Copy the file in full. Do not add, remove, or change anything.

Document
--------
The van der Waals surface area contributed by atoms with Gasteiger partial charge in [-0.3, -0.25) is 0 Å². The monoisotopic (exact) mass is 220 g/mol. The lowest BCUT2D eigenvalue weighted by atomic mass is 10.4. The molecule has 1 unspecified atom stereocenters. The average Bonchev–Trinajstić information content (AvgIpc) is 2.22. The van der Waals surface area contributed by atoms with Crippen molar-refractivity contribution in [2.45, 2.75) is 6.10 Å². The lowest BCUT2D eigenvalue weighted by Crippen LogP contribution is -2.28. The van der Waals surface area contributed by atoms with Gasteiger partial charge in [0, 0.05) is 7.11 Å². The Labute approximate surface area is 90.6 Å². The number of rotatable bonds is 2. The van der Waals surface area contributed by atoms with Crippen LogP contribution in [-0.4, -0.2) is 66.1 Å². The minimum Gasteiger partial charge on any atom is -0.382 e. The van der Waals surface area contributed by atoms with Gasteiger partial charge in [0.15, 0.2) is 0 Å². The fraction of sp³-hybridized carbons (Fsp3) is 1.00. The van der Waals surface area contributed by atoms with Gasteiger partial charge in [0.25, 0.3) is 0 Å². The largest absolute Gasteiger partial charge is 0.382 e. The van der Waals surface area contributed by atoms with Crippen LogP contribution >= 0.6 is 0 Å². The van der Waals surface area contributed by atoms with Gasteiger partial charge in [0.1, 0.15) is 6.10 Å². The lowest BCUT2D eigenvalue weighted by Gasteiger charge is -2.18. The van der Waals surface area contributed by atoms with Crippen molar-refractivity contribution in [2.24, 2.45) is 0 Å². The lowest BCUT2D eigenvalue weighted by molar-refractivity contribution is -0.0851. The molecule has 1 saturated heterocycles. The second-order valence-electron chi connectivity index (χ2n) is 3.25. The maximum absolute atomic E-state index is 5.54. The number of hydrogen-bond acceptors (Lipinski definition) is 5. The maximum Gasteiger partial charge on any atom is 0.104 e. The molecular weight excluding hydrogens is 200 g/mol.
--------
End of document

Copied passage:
The van der Waals surface area contributed by atoms with Gasteiger partial charge in [-0.3, -0.25) is 0 Å². The monoisotopic (exact) mass is 220 g/mol. The lowest BCUT2D eigenvalue weighted by atomic mass is 10.4. The molecule has 1 unspecified atom stereocenters. The average Bonchev–Trinajstić information content (AvgIpc) is 2.22. The van der Waals surface area contributed by atoms with Crippen molar-refractivity contribution in [2.45, 2.75) is 6.10 Å². The lowest BCUT2D eigenvalue weighted by Crippen LogP contribution is -2.28. The van der Waals surface area contributed by atoms with Gasteiger partial charge in [0, 0.05) is 7.11 Å². The Labute approximate surface area is 90.6 Å². The number of rotatable bonds is 2. The van der Waals surface area contributed by atoms with Crippen LogP contribution in [-0.4, -0.2) is 66.1 Å². The minimum Gasteiger partial charge on any atom is -0.382 e. The van der Waals surface area contributed by atoms with Gasteiger partial charge in [0.15, 0.2) is 0 Å². The fraction of sp³-hybridized carbons (Fsp3) is 1.00. The van der Waals surface area contributed by atoms with Gasteiger partial charge in [0.25, 0.3) is 0 Å². The largest absolute Gasteiger partial charge is 0.382 e. The van der Waals surface area contributed by atoms with Crippen LogP contribution >= 0.6 is 0 Å². The van der Waals surface area contributed by atoms with Gasteiger partial charge in [0.1, 0.15) is 6.10 Å². The lowest BCUT2D eigenvalue weighted by Gasteiger charge is -2.18. The van der Waals surface area contributed by atoms with Crippen molar-refractivity contribution in [2.24, 2.45) is 0 Å². The lowest BCUT2D eigenvalue weighted by molar-refractivity contribution is -0.0851. The molecule has 1 saturated heterocycles. The second-order valence-electron chi connectivity index (χ2n) is 3.25. The maximum absolute atomic E-state index is 5.54. The number of hydrogen-bond acceptors (Lipinski definition) is 5. The maximum Gasteiger partial charge on any atom is 0.104 e. The molecular weight excluding hydrogens is 200 g/mol.